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An American Family History

Thomas Miller and Hester Wilson

“Remember, remember always, that all of us, and you and I especially, are descended from immigrants and revolutionists."
― Franklin D. Roosevelt
Queen's County, Ireland
Loughborough Township, Frontenac County, Ontario, Canada
Pittsburgh Township, Frontenac County, Ontario, Canada
Kingston, Frontenac County, Ontario, Canada

The Province of Upper Canada was established in 1791 to accommodate Loyalist refugees from the United States. It included all of Southern Ontario and part of Northern Ontario.

Thomas Miller married Hester Wilson in Ireland before 1842. They belonged to the Church of England. Their son John Wilson Miller was born in 1843 and their daughter Elizabeth J. Miller Seale (Bessie) was born in 1845.

The family immigrated to Canada about 1846. Benjamin Craig Miller was born in Canada in 1847.

 In 1851 they were living in Loughborough Township. Loughborough is in Frontenac County just north of Kingston. Thomas T. Miller was born there in 1853.

At the time of the 1861 Census, they were living in Bedford. Bedford is north of Kingston. In 1871 they were living in Pittsburgh Township which is just east of Kingston.

The family appeared in the 1881 Canadian Census in the Cataraqui Ward of Kingston in Frontenac County, Ontario. At that time, only Thomas was still at home. They lived next door to Bessie and John Seale.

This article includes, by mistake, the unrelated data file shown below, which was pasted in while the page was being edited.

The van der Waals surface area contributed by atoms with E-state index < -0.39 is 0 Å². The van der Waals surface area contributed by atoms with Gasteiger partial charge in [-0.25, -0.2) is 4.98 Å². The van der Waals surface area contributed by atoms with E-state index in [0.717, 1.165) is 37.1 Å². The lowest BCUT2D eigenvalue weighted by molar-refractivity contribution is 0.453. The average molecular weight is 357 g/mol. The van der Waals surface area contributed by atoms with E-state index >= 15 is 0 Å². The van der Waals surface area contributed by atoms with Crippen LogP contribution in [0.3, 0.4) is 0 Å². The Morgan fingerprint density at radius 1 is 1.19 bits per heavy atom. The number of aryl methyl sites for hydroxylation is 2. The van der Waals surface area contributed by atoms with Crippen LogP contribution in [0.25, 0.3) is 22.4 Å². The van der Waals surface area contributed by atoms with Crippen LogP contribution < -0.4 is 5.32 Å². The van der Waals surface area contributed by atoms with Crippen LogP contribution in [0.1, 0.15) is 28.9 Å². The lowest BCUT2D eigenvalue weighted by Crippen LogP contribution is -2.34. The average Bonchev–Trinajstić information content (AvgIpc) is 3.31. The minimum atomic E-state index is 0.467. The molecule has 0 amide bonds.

directory
Kingston Directory 1878-79

Hester died on July 2, 1882.

In 1891 Thomas was living with John and Bessie Seale.

Thomas Jr. died in 1890.

Thomas died on September 4, 1895. Thomas and Hester are buried together in Cataraqui Cemetery with their son Thomas and some of John Wilson's children who died as babies.

 

monument

The Great Famine or the Irish Potato Famine was between 1845 and 1852. About a million people died and a million more emigrated. It was caused by a potato blight. The famine permanently changed Ireland.


The first European settlements in Ontario were after the American Revolution when 5,000 loyalists left the new United States.

 

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The peak period of Irish immigration to Canada was during the Great Famine between 1845-1849. Most immigrants went to Canada because the fares were lower. Ships that reached Canada lost many passengers and even more died while in quarantine. From the reception station at Grosse-Ile, most survivors were sent to Montréal. The typhus outbreak of 1847 and 1848 killed many of the new immigrants. An economic boom following their arrival allowed many men to work in on the expanding railroad, in construction, in the logging industry, or on farms.

 

 

Bauman & Dreisbach
 
 
 

©Roberta Tuller 2017
tuller.roberta@gmail.com